For example, you can involve Human Resources if you think part of the problem is the lack of staff training or include Purchasing if suppliers can also influence.
Invite all those responsible for the processes involved to a meeting and participate as a moderator of all the activities carried out, such as root cause analysis, determination of corrective actions, etc.
2.- Perform root cause analysis with the right tool
Remember that the most important thing in a corrective action is to properly determine the root cause of the non-conformity, because if this is not done properly it doesn’t matter that you implement all the subsequent activities well, you will simply not solve anything.
Even brainstorming with everyone involved is very helpful. But for more complex questions it may be necessary to resort even to statistical analysis.
Knowing the 7 quality tools provides you with a very broad overview so that you can choose the one that suits you best depending on the situation, however, if you are not an expert on the subject, I recommend using the cause and effect diagram, it is a very effective tool and easy to implement in any case.
3.- Provide timely follow-up of planned corrective actions
Once you have found the root causes of the problem, you must determine what actions will need to be taken to eliminate it.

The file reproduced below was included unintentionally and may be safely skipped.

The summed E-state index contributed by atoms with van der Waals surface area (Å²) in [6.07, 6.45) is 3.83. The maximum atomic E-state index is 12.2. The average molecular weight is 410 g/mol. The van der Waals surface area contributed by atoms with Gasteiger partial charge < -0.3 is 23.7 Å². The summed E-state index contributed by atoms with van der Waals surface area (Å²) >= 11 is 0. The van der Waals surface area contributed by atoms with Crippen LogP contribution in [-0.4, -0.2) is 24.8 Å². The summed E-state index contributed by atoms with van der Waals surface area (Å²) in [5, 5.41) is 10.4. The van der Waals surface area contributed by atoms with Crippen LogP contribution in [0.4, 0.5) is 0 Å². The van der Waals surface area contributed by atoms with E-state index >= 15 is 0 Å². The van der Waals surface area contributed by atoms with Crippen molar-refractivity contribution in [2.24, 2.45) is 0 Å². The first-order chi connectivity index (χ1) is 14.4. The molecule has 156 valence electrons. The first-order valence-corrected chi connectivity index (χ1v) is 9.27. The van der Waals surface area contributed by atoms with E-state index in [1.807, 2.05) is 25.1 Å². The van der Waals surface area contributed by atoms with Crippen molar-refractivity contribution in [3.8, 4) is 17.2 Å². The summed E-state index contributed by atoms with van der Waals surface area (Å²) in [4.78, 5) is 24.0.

You must be very precise when writing corrective actions, indicating the person responsible (it must always be only one) and the deadline for their implementation.
Organize weekly review meetings with those responsible for implementing each corrective action to avoid delays.
4.-Allow adequate time to evaluate the effectiveness of the actions taken
Another very important point is the review of effectiveness, this will indicate if the whole process was carried out correctly, when you determine that a corrective action is effective you will be sure that the problem will not occur again, at least not for the same reason .
Depending on the complexity of the problem and the root cause that originates it, you should assign a time and the appropriate evaluation methods so you can determine if the corrective action was effective or not, this time can even be a few weeks or perhaps months.
5.- Document everything in one report including evidence attachments
As you already know, in quality management systems such as ISO 9001, a lot of evidence is required of the activities that are being carried out and this case is no exception.
A corrective action report should include as a minimum:
- Date of occurrence
- Main Responsible for Solution
- Immediate Corrective Actions (What was done to stop the failure?)
- Root Cause (or causes)
- Corrective Actions Taken (to eliminate root cause)
- Evaluation of Effectiveness (including methods used and final result)
- Annexes of evidence (photos, formats, documents that serve as support)
If you do not want to use manual methods to carry out corrective action management, you can make use of specialized software that will help you to provide adequate monitoring and ensure that you are complying with standards such as ISO 9001.